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Uncovering Hidden Bits of History

Uncovering Hidden Bits of History

Murals uncovered through repairs in the Waterman Building—built in 1893 as the first permanent home for the college—point to a former focus at RISD in the 1940s.

From 1934–47 Painting majors at RISD could specialize in Mural Decoration.

In early June when workers removed a couple of homasote panels to fix the air conditioning in the Waterman Building (RISD’s oldest, dating from 1893), they discovered a sweet surprise on the fourth floor: four fresco murals, presumably painted many moons ago.

After taking a few quick photos, Diane Blair, the office supervisor in Experimental and Foundation Studies, contacted RISD Archivist Andy Martinez, who was able to piece together the puzzle—which included two unlabeled images in the archives that had existed as negatives.

In the mid 1930s, the Painting department apparently began offering mural painting courses, a specialization that grew into a concentration by the mid 1940s. In fact, before the program was phased out after the 1946–47 academic year, Mural Decoration was one of three concentrations Painting majors could choose on their way to earning a BFA (Ilustration and Portraiture were the others).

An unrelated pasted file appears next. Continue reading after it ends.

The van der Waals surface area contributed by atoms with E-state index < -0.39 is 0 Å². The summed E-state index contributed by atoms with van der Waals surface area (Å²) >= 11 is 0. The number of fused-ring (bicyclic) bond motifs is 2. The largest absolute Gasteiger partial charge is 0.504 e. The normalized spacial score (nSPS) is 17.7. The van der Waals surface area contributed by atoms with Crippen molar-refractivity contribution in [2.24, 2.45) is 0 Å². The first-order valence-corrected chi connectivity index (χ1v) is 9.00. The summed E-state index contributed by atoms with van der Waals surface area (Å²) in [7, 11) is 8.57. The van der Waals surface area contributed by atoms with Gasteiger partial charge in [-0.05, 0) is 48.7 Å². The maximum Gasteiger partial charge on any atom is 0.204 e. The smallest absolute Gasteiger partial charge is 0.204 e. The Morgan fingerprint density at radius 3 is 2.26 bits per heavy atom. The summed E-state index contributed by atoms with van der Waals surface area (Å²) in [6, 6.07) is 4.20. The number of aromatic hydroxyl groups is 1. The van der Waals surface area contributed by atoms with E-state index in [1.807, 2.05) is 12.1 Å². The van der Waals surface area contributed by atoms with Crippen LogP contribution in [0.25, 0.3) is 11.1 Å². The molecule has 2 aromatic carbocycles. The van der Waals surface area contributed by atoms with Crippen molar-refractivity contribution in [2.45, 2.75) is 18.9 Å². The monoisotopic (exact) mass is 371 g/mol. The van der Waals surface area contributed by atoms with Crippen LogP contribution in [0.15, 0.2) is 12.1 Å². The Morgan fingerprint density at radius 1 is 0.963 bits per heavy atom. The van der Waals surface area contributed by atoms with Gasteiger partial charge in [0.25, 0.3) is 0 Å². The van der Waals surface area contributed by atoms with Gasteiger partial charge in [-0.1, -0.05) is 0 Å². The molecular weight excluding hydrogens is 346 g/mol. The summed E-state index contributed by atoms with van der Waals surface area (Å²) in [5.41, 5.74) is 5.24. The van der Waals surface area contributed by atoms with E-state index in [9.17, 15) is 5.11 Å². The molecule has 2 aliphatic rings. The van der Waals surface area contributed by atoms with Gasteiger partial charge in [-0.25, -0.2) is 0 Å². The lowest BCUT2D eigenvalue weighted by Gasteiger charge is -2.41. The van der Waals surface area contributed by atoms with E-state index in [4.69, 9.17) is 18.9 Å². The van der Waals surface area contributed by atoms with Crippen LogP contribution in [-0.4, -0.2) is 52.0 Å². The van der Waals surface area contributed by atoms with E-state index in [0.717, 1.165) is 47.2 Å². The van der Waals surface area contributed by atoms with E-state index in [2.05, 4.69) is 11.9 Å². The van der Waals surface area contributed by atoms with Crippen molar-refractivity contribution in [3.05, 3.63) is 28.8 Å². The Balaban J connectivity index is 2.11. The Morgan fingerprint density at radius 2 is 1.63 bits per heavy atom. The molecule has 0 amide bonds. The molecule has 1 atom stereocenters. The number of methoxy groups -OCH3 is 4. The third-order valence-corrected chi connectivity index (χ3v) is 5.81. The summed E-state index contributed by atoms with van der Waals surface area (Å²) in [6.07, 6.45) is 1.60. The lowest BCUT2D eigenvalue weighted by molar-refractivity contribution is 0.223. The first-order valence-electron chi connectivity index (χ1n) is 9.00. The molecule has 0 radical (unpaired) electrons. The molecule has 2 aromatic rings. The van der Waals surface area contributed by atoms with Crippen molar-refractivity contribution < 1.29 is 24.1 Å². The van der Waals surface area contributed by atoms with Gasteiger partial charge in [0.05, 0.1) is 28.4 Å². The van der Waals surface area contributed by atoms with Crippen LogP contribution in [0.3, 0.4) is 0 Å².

A student mural reflecting the WPA vibe of the times just prior to WWII

“Students electing Mural Decoration will receive training in the theory and techniques of tempera painting, fresco painting [and] mural composition,” says RISD’s course catalogue from the era. And “in the fourth year, [they] will execute the sketches, studies and final painting of a mural decoration for a specific wall”—which appears to have been the 4th-floor walls in Waterman, at least for part of the decade.

“My guess is that each year’s work was painted over the preceding year’s,” Martinez says, “and that the uncovered murals represent the tail end of the mural courses.”

—Liisa Silander

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